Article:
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    758th Engineer Company, multicultural and mission capable

    758th Engineer Company, multicultural and mission capable

    Photo By Sgt. William Taylor | Soldiers from the 758th Engineer Company are presented with Army certificates of...... read more read more



    Courtesy Story

    412th Theater Engineer Command

    By Spc. William J. Taylor
    314th Press Camp Headquarters

    MIAMI - On July 26, 1948, President Harry S. Truman signed an order that would change the armed forces forever.

    Executive Order 9981 became the definitive statement that would abolish segregation and discrimination in military units throughout the service branches.

    Approximately 65 years later, the United States Armed Forces are the true reflection of the American people with almost every possible ethnic, cultural and religious group being represented. One unit in particular exemplifies the importance of a diverse, multicultural fighting force.

    The 758th Engineer Company out of Perrine, Fla., has more than 20 different nationalities and ethnicities represented within their ranks.

    “The United States Army is not built up of one single kind of people,” said 1st Lt. Markus Kamberger, executive officer, 758th Engineer Company. “The fact that we have such a diverse unit gives us the opportunity to see multiple view points and different avenues of approach geared toward accomplishing the same goals.”

    Many of the Soldiers of the 758th Engineer Company were born outside the United States and became naturalized citizens through the Army Reserve.

    Since 2002, more than 89,000 U.S. service members have become naturalized citizens through the military according to the office of the U.S. Immigration and Citizenship Service.

    “I was given the opportunity of a lifetime to join the Army, and it is the best decision I have ever made,” said Spc. Ezra Pineda, interior electrician, 758th Engineer Company.

    Pineda, a native Venezuelan, received his naturalization after completing basic combat training and has served in the Army Reserve for four years.

    “I believe the Army Reserve has opened up so many doors,” said Pineda. “Not only have I received my American citizenship through the greatest Army in the world, but I have learned life skills that cannot be achieved anywhere else.”

    Pineda recalled an event that made him proud to be an Army Reservist: “Last year, we went to Honduras for our extended combat training at Beyond the Horizon. There we built schools and hospitals for a poor community. When we were helping these people, I had the opportunity to talk to a local, elderly lady. She cried tears of joy knowing that we were there to help.”

    Beyond the Horizon is a U.S. Southern Command-sponsored, U.S. Army South-planned and led annual humanitarian and civic assistance exercise.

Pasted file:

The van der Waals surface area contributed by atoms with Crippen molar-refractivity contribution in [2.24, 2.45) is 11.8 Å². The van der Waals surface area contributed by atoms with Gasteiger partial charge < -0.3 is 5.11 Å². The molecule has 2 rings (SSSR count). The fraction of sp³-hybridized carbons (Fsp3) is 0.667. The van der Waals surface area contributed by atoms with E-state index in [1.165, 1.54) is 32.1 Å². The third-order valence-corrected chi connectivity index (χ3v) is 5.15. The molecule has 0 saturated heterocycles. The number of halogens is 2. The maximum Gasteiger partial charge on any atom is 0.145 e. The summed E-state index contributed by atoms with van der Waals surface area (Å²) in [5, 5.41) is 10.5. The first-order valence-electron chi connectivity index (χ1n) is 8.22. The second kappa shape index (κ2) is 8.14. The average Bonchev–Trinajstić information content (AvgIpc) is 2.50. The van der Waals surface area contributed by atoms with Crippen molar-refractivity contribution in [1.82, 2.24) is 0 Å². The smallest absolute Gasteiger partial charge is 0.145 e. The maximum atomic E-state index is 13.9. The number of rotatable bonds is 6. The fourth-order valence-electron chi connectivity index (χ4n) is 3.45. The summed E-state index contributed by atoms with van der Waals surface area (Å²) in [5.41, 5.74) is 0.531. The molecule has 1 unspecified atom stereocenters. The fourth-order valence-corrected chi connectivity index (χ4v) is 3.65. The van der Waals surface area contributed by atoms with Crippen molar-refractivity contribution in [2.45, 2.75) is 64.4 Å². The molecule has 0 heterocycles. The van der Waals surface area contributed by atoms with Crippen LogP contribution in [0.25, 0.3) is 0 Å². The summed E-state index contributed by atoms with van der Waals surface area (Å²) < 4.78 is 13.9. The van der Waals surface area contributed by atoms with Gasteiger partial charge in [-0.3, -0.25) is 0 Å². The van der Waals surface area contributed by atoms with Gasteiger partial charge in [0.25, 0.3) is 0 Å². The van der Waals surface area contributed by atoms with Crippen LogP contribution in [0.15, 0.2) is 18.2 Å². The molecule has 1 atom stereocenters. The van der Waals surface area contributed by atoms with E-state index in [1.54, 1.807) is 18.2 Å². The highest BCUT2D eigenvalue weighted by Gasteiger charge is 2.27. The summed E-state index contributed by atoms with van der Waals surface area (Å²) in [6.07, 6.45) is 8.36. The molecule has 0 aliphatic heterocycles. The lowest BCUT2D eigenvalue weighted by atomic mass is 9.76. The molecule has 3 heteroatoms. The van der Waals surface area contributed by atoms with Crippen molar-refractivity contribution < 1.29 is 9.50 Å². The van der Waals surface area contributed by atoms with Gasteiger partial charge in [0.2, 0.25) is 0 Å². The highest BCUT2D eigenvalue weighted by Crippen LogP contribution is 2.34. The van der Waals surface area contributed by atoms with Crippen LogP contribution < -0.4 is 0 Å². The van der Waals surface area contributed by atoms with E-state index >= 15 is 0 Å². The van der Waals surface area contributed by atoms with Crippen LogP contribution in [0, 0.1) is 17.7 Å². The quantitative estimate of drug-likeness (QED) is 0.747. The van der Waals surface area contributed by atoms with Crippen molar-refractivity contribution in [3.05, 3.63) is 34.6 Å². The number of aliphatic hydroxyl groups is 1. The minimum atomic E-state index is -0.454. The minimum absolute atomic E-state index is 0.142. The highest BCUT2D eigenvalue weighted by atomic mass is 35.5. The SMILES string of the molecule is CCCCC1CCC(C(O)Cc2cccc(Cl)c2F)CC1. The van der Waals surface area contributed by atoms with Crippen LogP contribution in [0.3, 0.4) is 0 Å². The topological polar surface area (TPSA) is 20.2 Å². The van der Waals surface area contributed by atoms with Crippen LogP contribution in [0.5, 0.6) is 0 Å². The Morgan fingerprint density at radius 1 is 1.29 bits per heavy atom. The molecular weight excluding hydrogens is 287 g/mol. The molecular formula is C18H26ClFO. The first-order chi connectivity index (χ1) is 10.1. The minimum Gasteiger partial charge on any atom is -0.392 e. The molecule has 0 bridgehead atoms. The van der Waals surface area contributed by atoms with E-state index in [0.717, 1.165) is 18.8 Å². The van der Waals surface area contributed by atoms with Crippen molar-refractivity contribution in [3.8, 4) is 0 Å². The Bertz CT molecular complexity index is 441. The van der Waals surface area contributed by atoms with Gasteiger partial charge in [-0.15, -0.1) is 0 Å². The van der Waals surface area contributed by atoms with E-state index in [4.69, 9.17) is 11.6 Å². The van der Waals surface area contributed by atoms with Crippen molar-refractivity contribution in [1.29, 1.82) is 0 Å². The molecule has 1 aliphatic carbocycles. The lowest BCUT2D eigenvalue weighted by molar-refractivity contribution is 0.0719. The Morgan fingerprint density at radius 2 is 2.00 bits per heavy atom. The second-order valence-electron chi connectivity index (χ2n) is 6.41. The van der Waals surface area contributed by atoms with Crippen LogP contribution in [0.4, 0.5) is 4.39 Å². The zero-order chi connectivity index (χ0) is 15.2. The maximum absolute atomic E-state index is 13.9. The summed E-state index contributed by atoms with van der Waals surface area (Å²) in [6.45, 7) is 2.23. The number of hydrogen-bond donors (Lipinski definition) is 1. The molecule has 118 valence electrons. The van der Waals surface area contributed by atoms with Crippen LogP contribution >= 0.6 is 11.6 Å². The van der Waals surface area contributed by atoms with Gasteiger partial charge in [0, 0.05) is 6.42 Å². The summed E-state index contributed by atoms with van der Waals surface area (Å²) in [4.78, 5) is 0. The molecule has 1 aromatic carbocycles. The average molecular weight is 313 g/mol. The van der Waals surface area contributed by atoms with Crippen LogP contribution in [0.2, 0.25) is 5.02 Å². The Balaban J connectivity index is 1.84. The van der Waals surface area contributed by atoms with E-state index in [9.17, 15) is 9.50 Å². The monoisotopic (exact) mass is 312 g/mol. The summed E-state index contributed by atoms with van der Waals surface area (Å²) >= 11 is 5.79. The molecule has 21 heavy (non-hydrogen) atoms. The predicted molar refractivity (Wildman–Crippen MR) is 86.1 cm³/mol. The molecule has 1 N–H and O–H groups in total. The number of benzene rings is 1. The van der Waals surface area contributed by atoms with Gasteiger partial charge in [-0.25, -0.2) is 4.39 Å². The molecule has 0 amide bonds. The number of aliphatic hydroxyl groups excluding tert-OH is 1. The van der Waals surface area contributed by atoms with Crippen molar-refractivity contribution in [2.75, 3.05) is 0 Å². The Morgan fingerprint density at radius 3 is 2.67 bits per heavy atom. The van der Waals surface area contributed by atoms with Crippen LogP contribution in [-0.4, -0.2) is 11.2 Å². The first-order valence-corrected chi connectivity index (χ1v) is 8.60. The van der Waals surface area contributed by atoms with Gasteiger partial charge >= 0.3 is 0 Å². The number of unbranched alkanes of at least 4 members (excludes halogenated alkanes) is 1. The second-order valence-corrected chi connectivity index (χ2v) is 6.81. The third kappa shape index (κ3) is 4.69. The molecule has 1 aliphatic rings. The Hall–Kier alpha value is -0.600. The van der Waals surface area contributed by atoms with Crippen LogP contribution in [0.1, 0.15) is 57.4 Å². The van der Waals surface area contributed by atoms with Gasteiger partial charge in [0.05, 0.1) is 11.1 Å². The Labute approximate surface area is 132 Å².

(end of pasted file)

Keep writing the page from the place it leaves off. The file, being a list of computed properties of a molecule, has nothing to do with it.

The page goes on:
Pineda added, “She explained to me that not long before we started the project, a young woman lost her child due to the lack of medical care in the area. She said that they would be forever grateful for what we were doing for their community and that we were sent from heaven. It truly touched my heart and made me proud and motivated to wear the American flag on my shoulder.”

    Cpl. Hernan Sanguinetti, a signal support system specialist and Argentinian native, also received his naturalization through the Army.

    Sanguinetti is a third generation Soldier. His grandfather served in the Italian army during World War I and his father served in the Argentinian army.

    “When I came to America, I came for a job opportunity,” said Sanguinetti. “My background was in computers, and I received a work visa and green card so that I could have a career. I did not have to join the Army to become a citizen, but I knew that I wanted to serve in the United States Army. It was in my blood to serve the country I live in.”

    Sanguinetti originally joined the Army through the Florida Army National Guard then switched to the Army Reserve because of a specific military occupational specialty that he wanted.

    “I did not realize how diverse the 758th would be when I first arrived here,” said Sanguinetti. “You have Haitians, Cubans, Guatemalans, Dominicans, Argentinians, Asians, Europeans, Africans and so many more types of people working together in one single unit. It just shows that America is a melting pot of the world and the Army is the same.”

    According a blog entry posted last year, Maj. Gen. Marcia Anderson, Deputy Chief Army Reserve, wrote “the Army Reserve is proud to have one of the highest percentages of women across the military. The Reserve force also includes more African American officers than the Department of Defense average, and nearly 40 percent of Soldiers are minorities—the highest proportion of any branch of the armed forces. As Reserve Soldiers, they live and work in the communities that they serve, and they acutely understand the importance of reflecting the diversity and vitality of those communities.”

    The 758th replicates that the Army Reserve as a whole is a wide-ranging, diverse population of Soldiers that upholds the honor and privilege of protecting the citizens of the United States.

    “The Army bridges the gap on racial and gender equality, because in the Army we do not see race,” said Kamberger. “We see the individual person and what they have to offer.”



    Date Taken: 06.26.2013
    Date Posted: 06.27.2013 19:52
    Story ID: 109407
    Location: MIAMI, FL, US

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